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Minney v. United States

United States District Court, S.D. Indiana, Indianapolis Division

July 11, 2018

ANTHONY J. MINNEY, Petitioner,
v.
UNITED STATES OF AMERICA, Respondent.

          ANTHONY J. MINNEY, GREENVILLE - FCI, GREENVILLE FEDERAL CORRECTIONAL INSTITUTION

          ENTRY DISCUSSING MOTION FOR RELIEF PURSUANT TO 28 U.S.C. § 2255 AND DENYING CERTIFICATE OF APPEALABILITY

          Hon. Jane Magnus-Stinson, United States District Court Chief Judge

         Movant, Anthony J. Minney, filed a motion to vacate, set aside, or correct his sentence pursuant to 28 U.S.C. § 2255. For the reasons explained in this Entry, Minney's motion for relief must be denied. The Court also finds that a certificate of appealability should not issue.

         I. The § 2255 Motion

         The motion for relief pursuant to 28 U.S.C. § 2255 is subject to the screening directed by Rule 4 of the Rules Governing Section 2255 Proceedings in the United States District Court. This Rule provides:

If it plainly appears from the motion, any attached exhibits, and the record of prior proceedings that the moving party is not entitled to relief, the judge must dismiss the motion and direct the clerk to notify the moving party.

Rules Governing Section 2255 Proceedings 4(b).

         The scope of relief available under § 2255 is narrow. A defendant is entitled to relief under § 2255 where the error is jurisdictional, constitutional or is a fundamental defect which inherently results in a complete miscarriage of justice. Boyer v. United States, 55 F.3d 296, 298 (7th Cir.), cert. denied, 516 U.S. 904 (1995). In the language of the statute itself, a district court has jurisdiction to grant relief from a federal conviction or sentence:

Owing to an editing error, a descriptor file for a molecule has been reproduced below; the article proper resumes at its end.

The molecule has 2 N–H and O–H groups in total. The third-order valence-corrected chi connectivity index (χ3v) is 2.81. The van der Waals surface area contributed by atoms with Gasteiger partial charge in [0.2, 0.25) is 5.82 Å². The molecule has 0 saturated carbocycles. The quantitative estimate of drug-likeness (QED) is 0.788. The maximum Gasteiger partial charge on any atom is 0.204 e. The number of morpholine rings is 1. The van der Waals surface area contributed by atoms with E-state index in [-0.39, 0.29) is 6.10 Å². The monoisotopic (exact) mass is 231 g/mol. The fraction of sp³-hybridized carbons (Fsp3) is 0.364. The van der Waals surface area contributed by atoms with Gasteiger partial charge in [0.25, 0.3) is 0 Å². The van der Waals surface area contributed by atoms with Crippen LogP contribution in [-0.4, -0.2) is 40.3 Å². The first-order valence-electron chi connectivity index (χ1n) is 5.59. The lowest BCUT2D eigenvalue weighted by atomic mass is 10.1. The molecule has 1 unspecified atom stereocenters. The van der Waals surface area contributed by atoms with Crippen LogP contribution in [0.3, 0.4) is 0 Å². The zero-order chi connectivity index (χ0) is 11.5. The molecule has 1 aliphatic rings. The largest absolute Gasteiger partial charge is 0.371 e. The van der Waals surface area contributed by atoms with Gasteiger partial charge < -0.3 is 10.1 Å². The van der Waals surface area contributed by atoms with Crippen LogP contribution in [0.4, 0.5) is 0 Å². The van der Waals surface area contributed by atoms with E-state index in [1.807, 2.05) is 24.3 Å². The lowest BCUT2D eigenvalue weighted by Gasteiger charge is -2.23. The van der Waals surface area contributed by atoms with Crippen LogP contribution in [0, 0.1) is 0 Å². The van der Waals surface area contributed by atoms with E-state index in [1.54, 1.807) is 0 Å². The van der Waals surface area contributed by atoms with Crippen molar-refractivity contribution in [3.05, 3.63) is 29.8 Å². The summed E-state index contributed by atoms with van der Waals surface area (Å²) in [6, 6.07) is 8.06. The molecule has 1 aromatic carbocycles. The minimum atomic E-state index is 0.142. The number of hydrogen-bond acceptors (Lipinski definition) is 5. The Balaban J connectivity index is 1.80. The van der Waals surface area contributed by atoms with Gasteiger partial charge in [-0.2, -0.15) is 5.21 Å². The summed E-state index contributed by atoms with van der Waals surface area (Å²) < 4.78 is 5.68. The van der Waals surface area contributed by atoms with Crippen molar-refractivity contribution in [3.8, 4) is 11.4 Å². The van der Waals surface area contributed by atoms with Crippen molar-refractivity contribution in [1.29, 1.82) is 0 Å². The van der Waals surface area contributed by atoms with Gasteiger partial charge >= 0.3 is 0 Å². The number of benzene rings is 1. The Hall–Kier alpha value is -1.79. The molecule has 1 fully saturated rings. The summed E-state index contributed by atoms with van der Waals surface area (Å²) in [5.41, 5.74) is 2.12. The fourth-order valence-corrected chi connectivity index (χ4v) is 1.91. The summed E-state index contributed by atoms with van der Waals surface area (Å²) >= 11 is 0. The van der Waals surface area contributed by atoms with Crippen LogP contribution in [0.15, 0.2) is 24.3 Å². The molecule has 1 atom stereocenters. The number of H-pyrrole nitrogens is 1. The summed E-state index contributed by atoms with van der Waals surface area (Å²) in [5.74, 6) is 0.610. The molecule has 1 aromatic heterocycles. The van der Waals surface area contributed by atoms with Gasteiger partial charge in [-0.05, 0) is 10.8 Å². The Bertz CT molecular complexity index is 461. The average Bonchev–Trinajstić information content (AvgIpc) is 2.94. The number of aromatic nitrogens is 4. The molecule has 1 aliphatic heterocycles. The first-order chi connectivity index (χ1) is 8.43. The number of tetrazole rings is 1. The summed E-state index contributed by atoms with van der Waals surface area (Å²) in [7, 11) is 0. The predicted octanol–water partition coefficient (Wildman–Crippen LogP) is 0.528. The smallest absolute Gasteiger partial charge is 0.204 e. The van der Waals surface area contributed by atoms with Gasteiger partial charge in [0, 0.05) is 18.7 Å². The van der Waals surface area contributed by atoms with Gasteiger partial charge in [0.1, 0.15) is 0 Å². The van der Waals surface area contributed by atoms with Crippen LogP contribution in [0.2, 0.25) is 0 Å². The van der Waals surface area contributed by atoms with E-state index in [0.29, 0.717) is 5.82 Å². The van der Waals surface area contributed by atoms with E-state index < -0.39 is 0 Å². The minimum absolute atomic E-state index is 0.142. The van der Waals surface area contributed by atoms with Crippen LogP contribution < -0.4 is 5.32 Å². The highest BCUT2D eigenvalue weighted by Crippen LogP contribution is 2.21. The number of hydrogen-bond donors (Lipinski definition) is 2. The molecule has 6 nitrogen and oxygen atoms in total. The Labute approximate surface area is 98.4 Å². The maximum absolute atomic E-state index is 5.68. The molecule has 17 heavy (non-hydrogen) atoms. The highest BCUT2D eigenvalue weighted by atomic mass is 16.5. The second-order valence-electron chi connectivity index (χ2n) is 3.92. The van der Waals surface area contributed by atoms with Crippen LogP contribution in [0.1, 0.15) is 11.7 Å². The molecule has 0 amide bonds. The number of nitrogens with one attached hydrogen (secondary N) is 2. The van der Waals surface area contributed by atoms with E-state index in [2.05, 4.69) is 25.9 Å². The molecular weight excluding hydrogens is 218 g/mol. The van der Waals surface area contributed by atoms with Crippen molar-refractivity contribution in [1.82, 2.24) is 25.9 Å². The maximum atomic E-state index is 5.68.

upon the ground that the sentence was imposed in violation of the Constitution or laws of the United States, or that the court was without jurisdiction to impose such sentence, or that the sentence was in excess of the maximum authorized by law, or is otherwise subject to collateral attack.

28 U.S.C. § 2255(a).

         The record reflects that Minney pled guilty to unlawful possession of a firearm in violation of 18 U.S.C. § 922 (Count 1) in case number 1:15-cr-63-LJM-DML-1. In pleading guilty Minney had the benefit of a Plea Agreement pursuant to Rule 11(c)(1)(B) and the United States dismissed Counts 2 and 3 of the Indictment. Final judgment was entered on November 21, 2016.

         Minney now seeks to have his conviction vacated based on the theory that evidence of the firearm should have been suppressed. He argues that “counsel should have insisted on interlocutory appeal” after the trial judge denied his motion to suppress.

         A petitioner claiming ineffective assistance of counsel bears the burden of showing (1) that trial counsel's performance fell below objective standards for reasonably effective representation and (2) that this deficiency prejudiced the defense. Strickland v. Washington, 466 U.S. 668, 688-94 (1984); United States v. Jones, 635 F .3d 909, 915 (7th Cir. 2011). Minney cannot meet this burden because counsel adequately sought the suppression of evidence from both the trial court and the Seventh Circuit. An attorney cannot be ineffective for failing to present an issue that is certain to fail. See United States v. Carter, 355 F.3d 920, 924 (7th Cir. 2004) (“First, counsel cannot be said to be deficient for failing to take frivolous action, particularly since a frivolous effort takes attention away from non-frivolous issues. Second, it is evident that failing to make a motion with no chance of success could not possibly prejudice the outcome.”).

         At trial and on appeal Minney's counsel sought to suppress the evidence collected during the search of his residence at 3421 Arthington Boulevard in Indianapolis, Indiana, on January 23, 2015. Counsel argued that the search continued in violation of Fourth Amendment even after the items listed in the warrant were located and that the seizure of firearms exceeded the scope of the search warrant. Crim. Dkt. 49. The motion to suppress was fully briefed and a hearing was held on June ...


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